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Ghost in the Shell − Trailer Response

After all of the drama and uproar that followed this movie, the trailer for the live action of Ghost in the Shell has finally dropped.

Looking past the drama that has been attached to this movie, the visuals are stunning to say the least! If you’re like me, when you hear “live action” there is usually a knee jerk reaction. A lot of live action movies that are produced in the U.S. tend to miss the mark, ranging from Avatar: The Last Airbender to Dragon Ball Z Evolution. That’s not a lot of marks to judge from, but you can follow where I’m going with this.

When making a live action film, it’s hard to translate a fictional world to a realistic one. In anime, you get the freedom to create flying cars or magical creatures because art and CGI allows you all the creative freedoms to let your imagination run rampant. In reality however, it all depends on the budget and the studio you have backing your vision. In this case with GitS, it seems like the studio is all in when it comes to creative visions. From the less than 3 minute trailer, I can see that the creative team took the time and effort to make the GitS world look as true to the manga/anime sources as they possibly could.

Major Motoko Kusanagi is the main character in the movie and is portrayed by Scarlett Johansson.  She is a cyborg who is a field commander of Public Security Section 9. One of the things I loved about this trailer, when dealing with her, is that they show her body being opened or repaired. The graphics were impressive and it brought to life what I remember seeing in the manga with a bit of modern flare. I have the impression that this movie is a live action remake to Ghost in the Shell movie circa 1995, or at least is drawing elements from it.


Look familiar?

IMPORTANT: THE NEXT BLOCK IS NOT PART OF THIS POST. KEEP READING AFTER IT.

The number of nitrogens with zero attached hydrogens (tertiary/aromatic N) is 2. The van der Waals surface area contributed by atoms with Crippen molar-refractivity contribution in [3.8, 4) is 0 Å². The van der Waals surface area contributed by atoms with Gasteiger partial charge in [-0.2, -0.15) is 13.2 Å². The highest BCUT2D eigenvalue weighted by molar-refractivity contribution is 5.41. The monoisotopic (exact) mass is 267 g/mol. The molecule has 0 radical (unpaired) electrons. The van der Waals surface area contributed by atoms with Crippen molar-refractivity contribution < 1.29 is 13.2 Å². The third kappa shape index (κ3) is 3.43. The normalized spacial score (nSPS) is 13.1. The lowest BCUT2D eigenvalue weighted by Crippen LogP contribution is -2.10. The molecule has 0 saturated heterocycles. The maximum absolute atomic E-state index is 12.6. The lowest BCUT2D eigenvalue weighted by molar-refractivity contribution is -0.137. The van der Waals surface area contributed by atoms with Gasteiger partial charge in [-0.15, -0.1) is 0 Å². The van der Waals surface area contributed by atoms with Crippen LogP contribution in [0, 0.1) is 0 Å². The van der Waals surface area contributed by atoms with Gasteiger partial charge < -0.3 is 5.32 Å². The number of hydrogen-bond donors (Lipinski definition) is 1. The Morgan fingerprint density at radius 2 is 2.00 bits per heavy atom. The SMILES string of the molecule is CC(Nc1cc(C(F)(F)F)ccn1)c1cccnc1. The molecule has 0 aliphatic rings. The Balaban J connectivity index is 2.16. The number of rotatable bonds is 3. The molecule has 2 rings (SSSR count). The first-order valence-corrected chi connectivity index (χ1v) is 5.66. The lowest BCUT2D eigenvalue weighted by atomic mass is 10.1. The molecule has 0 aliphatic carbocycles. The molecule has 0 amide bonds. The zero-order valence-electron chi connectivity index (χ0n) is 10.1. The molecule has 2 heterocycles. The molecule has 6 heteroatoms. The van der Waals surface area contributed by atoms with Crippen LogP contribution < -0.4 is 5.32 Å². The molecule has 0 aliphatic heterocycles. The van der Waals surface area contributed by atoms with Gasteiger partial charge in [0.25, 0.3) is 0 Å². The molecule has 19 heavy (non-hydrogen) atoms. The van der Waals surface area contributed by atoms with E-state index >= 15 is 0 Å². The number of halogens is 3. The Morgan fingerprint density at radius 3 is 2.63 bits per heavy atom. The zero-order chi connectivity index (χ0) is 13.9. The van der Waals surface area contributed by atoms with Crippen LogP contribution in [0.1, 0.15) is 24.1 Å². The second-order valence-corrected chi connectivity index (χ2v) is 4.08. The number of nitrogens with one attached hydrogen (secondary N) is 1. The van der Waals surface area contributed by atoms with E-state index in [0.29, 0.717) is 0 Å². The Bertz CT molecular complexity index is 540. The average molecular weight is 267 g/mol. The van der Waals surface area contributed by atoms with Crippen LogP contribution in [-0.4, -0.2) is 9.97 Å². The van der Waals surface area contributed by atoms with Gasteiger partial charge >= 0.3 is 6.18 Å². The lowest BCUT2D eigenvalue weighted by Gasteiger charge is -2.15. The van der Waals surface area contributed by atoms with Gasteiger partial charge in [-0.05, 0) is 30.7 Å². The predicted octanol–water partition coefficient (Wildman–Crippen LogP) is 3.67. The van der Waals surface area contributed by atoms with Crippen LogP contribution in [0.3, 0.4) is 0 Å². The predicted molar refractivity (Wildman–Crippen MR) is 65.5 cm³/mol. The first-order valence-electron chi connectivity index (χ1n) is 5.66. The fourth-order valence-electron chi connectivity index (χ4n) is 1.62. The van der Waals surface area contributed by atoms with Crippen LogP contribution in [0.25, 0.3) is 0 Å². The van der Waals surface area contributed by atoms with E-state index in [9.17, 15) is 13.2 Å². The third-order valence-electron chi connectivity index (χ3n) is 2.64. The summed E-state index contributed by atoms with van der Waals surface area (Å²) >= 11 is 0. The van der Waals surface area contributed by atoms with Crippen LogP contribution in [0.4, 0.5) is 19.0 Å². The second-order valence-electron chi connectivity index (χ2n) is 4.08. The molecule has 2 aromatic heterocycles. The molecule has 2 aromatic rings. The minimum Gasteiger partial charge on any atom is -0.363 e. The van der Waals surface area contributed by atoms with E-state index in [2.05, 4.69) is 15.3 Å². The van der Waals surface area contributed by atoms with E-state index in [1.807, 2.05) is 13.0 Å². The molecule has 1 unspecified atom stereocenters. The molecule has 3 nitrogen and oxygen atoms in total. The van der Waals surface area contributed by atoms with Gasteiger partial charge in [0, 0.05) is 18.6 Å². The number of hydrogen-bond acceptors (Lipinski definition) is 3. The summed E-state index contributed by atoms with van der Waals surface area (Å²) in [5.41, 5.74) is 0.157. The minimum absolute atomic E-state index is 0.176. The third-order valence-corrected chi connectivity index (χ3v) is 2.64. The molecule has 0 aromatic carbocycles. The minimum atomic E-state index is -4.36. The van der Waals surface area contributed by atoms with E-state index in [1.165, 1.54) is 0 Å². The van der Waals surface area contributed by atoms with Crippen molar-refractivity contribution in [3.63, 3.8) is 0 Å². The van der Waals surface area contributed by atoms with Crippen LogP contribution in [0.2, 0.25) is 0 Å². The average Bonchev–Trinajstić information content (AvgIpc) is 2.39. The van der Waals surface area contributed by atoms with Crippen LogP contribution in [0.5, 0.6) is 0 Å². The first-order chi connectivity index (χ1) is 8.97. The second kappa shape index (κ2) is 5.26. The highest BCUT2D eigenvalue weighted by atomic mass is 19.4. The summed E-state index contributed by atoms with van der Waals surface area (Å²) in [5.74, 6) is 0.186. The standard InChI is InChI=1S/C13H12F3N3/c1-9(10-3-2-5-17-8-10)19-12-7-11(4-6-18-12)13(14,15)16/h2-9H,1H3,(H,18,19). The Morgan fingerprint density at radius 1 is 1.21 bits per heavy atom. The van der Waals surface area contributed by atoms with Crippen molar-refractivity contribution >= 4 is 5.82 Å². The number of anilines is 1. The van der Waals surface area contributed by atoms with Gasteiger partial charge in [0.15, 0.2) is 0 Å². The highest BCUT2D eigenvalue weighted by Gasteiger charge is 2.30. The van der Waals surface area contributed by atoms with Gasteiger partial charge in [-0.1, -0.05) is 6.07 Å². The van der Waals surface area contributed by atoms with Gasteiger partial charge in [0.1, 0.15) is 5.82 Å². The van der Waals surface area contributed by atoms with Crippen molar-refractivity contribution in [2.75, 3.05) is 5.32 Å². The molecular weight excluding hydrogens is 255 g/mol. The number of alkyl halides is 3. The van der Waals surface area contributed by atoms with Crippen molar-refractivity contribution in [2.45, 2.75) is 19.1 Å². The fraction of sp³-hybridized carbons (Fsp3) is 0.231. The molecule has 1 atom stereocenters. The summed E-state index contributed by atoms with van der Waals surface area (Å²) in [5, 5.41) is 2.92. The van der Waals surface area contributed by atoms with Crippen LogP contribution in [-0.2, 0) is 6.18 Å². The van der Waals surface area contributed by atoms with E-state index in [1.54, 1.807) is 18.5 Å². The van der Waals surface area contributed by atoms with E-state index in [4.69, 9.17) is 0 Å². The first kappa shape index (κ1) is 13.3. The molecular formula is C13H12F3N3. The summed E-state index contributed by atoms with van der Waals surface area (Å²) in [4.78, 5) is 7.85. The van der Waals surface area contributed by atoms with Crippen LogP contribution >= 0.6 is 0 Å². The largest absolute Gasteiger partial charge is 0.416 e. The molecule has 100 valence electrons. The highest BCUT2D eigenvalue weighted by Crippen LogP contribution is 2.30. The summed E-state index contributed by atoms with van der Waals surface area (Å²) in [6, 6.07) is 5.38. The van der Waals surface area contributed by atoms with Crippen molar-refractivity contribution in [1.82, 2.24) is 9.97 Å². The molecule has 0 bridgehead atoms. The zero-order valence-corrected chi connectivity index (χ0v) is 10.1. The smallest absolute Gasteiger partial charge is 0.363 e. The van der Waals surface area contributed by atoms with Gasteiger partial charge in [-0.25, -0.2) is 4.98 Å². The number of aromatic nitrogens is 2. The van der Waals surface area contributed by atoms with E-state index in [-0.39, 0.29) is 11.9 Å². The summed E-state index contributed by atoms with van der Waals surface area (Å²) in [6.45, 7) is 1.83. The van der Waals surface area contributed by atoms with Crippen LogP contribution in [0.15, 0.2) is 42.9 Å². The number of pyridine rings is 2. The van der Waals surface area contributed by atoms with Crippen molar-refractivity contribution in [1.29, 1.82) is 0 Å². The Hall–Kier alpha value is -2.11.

The real knee jerk for me is the dark cloud that follows this movie since it was announced that Johansson would be playing Major…the whitewashing. The lack of representation when it comes to people of color or minorities, besides stereotypes and niche roles, isn’t new to Hollywood. It’s almost expected that roles such as Motoko would go to someone who is white versus someone who is a person of color.

For too long, minorities have gone underrepresented in major films and TV shows in favor of white actors. Don’t get me wrong, I enjoy Johansson’s acting. I’m not sure if it’s her personality or her acting method, but when it comes to the strong and determined characters for women, she has a technique down that works for her. Her portrayal of Black Widow is pretty good in my opinion. That kind of personality or character is her thing, I get it, but I feel when it came to Major she should’ve turned it down.

I’m not saying she can’t portray Major because she is white, but this role was a great opportunity for an Asian actress, preferably not mainstream, to get the limelight that is often not given to Asian actresses. Women of color, depending on your ethnicity or race, get typecast into specific niche roles. If you are a black woman, it can either be a loud and ghetto character, a strong yet not sexual woman who is super independent, or you’re the sex-starved character who has no real backstory. With Asian women, unlike their Asian male counterparts, they are overly sexualized or very submissive; all while being excellent fighters, villains, or playing second fiddle to a lead character.


Major Mokoto Kusanagi with a tachikoma in GitS: Stand Alone Complex

Motoko is a highly intelligent, mature, physically strong, and beautiful woman. Her most iconic look, from GitS: Stand Alone Complex, is a bodysuit with a jacket that shows off her physical assets, and yet she isn’t sexualized or ridiculed by her team. She is seen as a strong leader and a person of trust and respect. She does have sexual moments, but that is never the full focus of her character or the story line. That kind of character would have been great for an Asian actress to portray to give hope to young Asian girls and women that you can be everything Major is and then some. It would’ve changed the game for how Hollywood deals with Asian actresses and the ways they choose to cast them. It also could’ve changed the minds of those who don’t see a problem with Major being portrayed by Johansson.

The ball Hollywood dropped is not showcasing the very diverse talent that they have at their disposal in favor of going with something that has been done and overdone for years; overlooking the minority in favor of the majority.

The movie is set for release on March 31, 2017.

About Ashley Mika (She/Her) (55 Articles)
Founder and Editor-in-Chief for NerdyBebop. Ashley is a writer and creator of everything anything nerdy. Huge fan of anime, so if you ever need a recommendation she's your girl! As the founder of NerdyBebop, she strives to make NB an inclusive and diverse hub of all thinks geeky and how we can make nerd space better.
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